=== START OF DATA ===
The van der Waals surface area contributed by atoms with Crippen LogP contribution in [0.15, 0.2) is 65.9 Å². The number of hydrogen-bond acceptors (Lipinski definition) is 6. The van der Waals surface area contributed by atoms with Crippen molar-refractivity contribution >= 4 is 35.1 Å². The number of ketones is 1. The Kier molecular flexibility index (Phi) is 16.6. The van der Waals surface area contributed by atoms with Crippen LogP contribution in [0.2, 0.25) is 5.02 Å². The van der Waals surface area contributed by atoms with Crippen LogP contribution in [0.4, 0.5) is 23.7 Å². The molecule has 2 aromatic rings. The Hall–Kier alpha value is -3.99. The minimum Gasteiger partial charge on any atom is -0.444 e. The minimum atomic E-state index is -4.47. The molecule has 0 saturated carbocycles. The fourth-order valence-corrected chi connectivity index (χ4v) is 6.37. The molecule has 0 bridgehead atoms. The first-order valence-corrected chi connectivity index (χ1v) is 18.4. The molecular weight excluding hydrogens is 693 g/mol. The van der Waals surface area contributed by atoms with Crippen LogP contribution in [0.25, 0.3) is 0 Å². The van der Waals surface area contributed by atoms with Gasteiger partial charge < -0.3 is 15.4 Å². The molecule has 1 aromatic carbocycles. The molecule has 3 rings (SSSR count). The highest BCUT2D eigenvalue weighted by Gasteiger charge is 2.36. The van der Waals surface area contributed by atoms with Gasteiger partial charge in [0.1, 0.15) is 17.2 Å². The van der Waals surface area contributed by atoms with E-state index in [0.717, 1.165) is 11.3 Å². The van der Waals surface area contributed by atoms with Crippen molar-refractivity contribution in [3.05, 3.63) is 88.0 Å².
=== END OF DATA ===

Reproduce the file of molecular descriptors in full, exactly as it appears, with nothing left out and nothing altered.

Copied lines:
The van der Waals surface area contributed by atoms with Crippen LogP contribution in [0.15, 0.2) is 65.9 Å². The number of hydrogen-bond acceptors (Lipinski definition) is 6. The van der Waals surface area contributed by atoms with Crippen molar-refractivity contribution >= 4 is 35.1 Å². The number of ketones is 1. The Kier molecular flexibility index (Phi) is 16.6. The van der Waals surface area contributed by atoms with Crippen LogP contribution in [0.2, 0.25) is 5.02 Å². The van der Waals surface area contributed by atoms with Crippen LogP contribution in [0.4, 0.5) is 23.7 Å². The molecule has 2 aromatic rings. The Hall–Kier alpha value is -3.99. The minimum Gasteiger partial charge on any atom is -0.444 e. The minimum atomic E-state index is -4.47. The molecule has 0 saturated carbocycles. The fourth-order valence-corrected chi connectivity index (χ4v) is 6.37. The molecule has 0 bridgehead atoms. The first-order valence-corrected chi connectivity index (χ1v) is 18.4. The molecular weight excluding hydrogens is 693 g/mol. The van der Waals surface area contributed by atoms with Crippen LogP contribution in [0.25, 0.3) is 0 Å². The van der Waals surface area contributed by atoms with Gasteiger partial charge < -0.3 is 15.4 Å². The molecule has 1 aromatic carbocycles. The molecule has 3 rings (SSSR count). The highest BCUT2D eigenvalue weighted by Gasteiger charge is 2.36. The van der Waals surface area contributed by atoms with Gasteiger partial charge in [0.1, 0.15) is 17.2 Å². The van der Waals surface area contributed by atoms with E-state index in [0.717, 1.165) is 11.3 Å². The van der Waals surface area contributed by atoms with Crippen molar-refractivity contribution in [3.05, 3.63) is 88.0 Å².